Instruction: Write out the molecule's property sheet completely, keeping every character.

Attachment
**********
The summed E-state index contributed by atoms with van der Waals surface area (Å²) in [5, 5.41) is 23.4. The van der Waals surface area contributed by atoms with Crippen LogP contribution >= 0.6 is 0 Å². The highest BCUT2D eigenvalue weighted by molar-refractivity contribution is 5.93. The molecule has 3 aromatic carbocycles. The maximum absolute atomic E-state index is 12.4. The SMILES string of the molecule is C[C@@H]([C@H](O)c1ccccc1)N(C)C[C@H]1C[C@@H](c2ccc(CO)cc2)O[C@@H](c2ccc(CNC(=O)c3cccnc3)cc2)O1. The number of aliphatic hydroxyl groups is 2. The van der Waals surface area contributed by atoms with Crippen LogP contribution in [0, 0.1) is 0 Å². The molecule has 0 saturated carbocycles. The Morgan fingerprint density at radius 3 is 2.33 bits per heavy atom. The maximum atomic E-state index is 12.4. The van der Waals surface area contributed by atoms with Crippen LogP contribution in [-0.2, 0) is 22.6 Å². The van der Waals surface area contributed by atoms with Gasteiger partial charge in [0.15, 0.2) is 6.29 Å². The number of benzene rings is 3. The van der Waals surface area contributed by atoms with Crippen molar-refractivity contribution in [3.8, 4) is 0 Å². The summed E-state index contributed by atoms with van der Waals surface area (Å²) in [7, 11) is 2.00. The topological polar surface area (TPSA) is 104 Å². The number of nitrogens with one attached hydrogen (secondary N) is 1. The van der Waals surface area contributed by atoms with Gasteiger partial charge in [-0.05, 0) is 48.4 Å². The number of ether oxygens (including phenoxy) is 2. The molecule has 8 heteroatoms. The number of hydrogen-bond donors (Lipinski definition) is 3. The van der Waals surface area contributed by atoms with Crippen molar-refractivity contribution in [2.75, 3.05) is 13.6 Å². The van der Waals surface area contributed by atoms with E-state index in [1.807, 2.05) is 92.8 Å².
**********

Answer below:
The summed E-state index contributed by atoms with van der Waals surface area (Å²) in [5, 5.41) is 23.4. The van der Waals surface area contributed by atoms with Crippen LogP contribution >= 0.6 is 0 Å². The highest BCUT2D eigenvalue weighted by molar-refractivity contribution is 5.93. The molecule has 3 aromatic carbocycles. The maximum absolute atomic E-state index is 12.4. The SMILES string of the molecule is C[C@@H]([C@H](O)c1ccccc1)N(C)C[C@H]1C[C@@H](c2ccc(CO)cc2)O[C@@H](c2ccc(CNC(=O)c3cccnc3)cc2)O1. The number of aliphatic hydroxyl groups is 2. The van der Waals surface area contributed by atoms with Crippen LogP contribution in [0, 0.1) is 0 Å². The molecule has 0 saturated carbocycles. The Morgan fingerprint density at radius 3 is 2.33 bits per heavy atom. The maximum atomic E-state index is 12.4. The van der Waals surface area contributed by atoms with Crippen LogP contribution in [-0.2, 0) is 22.6 Å². The van der Waals surface area contributed by atoms with Gasteiger partial charge in [0.15, 0.2) is 6.29 Å². The number of benzene rings is 3. The van der Waals surface area contributed by atoms with Crippen molar-refractivity contribution in [3.8, 4) is 0 Å². The summed E-state index contributed by atoms with van der Waals surface area (Å²) in [7, 11) is 2.00. The topological polar surface area (TPSA) is 104 Å². The number of nitrogens with one attached hydrogen (secondary N) is 1. The van der Waals surface area contributed by atoms with Gasteiger partial charge in [-0.05, 0) is 48.4 Å². The number of ether oxygens (including phenoxy) is 2. The molecule has 8 heteroatoms. The number of hydrogen-bond donors (Lipinski definition) is 3. The van der Waals surface area contributed by atoms with Crippen molar-refractivity contribution in [2.75, 3.05) is 13.6 Å². The van der Waals surface area contributed by atoms with E-state index in [1.807, 2.05) is 92.8 Å².